But His Holiness did not start his talk with Bodhicaryāvatāra. He spent the first day and the half of the second day going over the basics of Buddhism. Most of the attendees had a copy of the text Bodhicaryāvatāra in their hands, and they were flipping through the pages to spot the location His Holiness was teaching from.
I had witnessed something similar during His Holiness's talk at the American University in 2010. According to the published agenda, His Holiness was supposed to speak about a topic in Buddhist philosophy. Instead, His Holiness spent the scheduled time going over the basics and he never came around to the topic that was published.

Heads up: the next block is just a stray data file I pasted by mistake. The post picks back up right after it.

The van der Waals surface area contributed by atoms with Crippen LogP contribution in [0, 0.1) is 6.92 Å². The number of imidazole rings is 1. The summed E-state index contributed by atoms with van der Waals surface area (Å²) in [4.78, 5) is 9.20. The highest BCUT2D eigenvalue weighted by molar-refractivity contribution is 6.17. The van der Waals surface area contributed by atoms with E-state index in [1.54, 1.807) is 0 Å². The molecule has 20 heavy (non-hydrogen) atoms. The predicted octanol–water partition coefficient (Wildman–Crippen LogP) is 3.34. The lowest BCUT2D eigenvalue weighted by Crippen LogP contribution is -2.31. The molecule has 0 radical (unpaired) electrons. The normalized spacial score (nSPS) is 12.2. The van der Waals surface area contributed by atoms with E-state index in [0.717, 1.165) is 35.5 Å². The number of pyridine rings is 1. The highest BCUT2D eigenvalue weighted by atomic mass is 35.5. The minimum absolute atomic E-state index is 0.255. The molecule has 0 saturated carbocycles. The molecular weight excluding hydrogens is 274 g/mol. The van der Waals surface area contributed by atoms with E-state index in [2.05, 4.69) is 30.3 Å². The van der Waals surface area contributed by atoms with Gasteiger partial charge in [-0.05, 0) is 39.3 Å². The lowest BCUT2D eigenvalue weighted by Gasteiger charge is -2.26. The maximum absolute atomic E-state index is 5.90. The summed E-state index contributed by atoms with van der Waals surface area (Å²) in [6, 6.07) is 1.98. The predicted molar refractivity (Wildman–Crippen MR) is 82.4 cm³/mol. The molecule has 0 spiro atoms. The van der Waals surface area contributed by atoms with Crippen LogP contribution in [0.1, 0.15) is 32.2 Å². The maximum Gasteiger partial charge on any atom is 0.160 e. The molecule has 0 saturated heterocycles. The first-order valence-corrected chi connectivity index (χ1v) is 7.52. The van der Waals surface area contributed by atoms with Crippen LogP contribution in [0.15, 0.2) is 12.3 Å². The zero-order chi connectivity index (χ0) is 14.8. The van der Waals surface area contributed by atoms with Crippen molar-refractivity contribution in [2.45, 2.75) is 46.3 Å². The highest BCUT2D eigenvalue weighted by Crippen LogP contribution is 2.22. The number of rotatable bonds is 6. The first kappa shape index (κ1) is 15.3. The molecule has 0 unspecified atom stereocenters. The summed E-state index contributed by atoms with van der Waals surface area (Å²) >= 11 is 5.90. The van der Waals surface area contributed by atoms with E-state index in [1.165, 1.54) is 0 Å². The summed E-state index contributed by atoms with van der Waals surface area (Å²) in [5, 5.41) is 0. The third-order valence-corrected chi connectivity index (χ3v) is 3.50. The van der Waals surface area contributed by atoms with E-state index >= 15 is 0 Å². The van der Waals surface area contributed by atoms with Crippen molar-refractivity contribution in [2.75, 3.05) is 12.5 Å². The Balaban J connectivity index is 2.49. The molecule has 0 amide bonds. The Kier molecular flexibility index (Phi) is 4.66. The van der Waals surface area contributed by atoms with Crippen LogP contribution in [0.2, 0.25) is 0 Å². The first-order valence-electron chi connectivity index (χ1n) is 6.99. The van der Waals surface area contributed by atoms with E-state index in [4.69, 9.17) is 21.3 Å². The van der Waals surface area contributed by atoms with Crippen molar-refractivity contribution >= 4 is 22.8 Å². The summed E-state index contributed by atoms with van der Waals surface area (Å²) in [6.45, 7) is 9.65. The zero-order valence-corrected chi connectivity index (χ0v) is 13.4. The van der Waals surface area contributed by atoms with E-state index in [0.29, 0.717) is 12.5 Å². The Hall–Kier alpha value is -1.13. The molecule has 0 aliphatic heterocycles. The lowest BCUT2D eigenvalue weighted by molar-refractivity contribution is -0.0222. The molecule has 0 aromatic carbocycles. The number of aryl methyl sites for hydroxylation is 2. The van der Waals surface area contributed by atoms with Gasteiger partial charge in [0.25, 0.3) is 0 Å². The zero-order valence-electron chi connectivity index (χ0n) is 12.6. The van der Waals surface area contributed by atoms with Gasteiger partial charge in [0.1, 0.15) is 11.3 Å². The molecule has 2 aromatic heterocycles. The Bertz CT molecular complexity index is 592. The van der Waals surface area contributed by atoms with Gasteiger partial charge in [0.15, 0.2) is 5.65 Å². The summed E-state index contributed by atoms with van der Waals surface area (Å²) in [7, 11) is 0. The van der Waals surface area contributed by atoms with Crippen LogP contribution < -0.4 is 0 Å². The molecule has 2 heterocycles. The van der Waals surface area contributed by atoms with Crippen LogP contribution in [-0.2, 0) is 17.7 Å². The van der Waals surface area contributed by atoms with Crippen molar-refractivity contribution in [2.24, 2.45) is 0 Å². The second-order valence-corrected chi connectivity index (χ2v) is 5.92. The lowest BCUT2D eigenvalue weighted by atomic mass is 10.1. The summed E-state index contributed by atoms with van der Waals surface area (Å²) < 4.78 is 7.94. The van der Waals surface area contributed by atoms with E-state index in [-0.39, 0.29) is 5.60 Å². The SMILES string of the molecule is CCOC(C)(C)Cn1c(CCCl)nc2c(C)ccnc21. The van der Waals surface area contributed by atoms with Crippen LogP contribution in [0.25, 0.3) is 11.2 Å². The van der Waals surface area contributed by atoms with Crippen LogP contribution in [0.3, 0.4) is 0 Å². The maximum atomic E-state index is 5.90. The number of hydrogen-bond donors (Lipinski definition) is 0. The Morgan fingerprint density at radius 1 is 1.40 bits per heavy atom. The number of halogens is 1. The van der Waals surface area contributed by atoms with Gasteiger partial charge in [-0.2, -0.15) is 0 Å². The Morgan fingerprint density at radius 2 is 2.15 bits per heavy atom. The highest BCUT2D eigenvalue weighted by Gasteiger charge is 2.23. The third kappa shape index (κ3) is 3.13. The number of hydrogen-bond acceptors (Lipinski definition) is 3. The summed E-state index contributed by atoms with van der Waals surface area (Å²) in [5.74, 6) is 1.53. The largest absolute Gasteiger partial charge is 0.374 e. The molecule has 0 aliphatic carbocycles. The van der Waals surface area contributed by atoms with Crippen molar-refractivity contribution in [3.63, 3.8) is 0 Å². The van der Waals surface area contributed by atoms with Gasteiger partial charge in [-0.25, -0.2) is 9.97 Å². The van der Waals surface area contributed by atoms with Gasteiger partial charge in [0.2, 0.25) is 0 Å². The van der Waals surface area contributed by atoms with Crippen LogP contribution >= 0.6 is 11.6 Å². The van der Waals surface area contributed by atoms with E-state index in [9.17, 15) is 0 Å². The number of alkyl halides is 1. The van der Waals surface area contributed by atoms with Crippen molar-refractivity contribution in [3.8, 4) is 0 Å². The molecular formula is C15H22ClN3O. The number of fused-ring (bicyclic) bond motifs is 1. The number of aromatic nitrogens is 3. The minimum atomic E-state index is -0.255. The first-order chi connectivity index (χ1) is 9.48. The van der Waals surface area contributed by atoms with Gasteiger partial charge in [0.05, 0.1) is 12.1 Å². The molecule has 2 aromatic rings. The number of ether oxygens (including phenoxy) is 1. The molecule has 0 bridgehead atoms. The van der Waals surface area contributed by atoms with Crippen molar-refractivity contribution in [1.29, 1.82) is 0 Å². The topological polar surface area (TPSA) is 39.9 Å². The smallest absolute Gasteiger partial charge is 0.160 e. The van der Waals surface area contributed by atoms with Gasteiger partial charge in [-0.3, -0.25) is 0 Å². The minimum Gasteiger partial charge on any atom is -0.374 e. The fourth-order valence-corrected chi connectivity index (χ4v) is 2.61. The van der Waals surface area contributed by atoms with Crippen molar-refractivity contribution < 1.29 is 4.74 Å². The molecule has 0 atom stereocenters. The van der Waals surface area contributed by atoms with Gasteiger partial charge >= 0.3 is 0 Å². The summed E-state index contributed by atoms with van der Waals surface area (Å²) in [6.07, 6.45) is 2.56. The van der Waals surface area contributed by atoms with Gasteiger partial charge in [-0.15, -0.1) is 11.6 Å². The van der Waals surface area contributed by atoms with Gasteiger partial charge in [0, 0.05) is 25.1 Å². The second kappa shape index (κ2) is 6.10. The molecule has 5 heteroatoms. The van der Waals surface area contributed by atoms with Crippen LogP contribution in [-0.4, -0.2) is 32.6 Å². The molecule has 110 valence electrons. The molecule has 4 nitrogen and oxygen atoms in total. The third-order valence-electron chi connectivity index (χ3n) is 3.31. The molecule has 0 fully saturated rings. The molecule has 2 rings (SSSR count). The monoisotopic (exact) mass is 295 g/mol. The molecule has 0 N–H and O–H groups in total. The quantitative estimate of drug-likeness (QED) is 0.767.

I have observed the same pattern in most of the books His Holiness has written: He spends the first several pages going over the basics of Buddhism.
Here are those topics.
- The Four Noble Truths
- The Four Seals of Buddhism
- The Five Aggregates
- Two types of Buddhist Meditation: Shamatha and Vipashyana
Regarding the Four Noble Truths, in his book Transforming the Mind: Eight Verses on Generating Compassion and Transforming Your Life, His Holiness writes "Actually, contemplating on the Four Noble Truths is the foundation of the Buddha Dharma."
I appreciate His Holiness's emphasis on teaching the basics. Buddhism contains a vast body of text, some of them deals with topics that are complex bordering on esoteric. It is easy for practitioners to lose sight of the fundamental goal of Buddhism: Working on Human Suffering.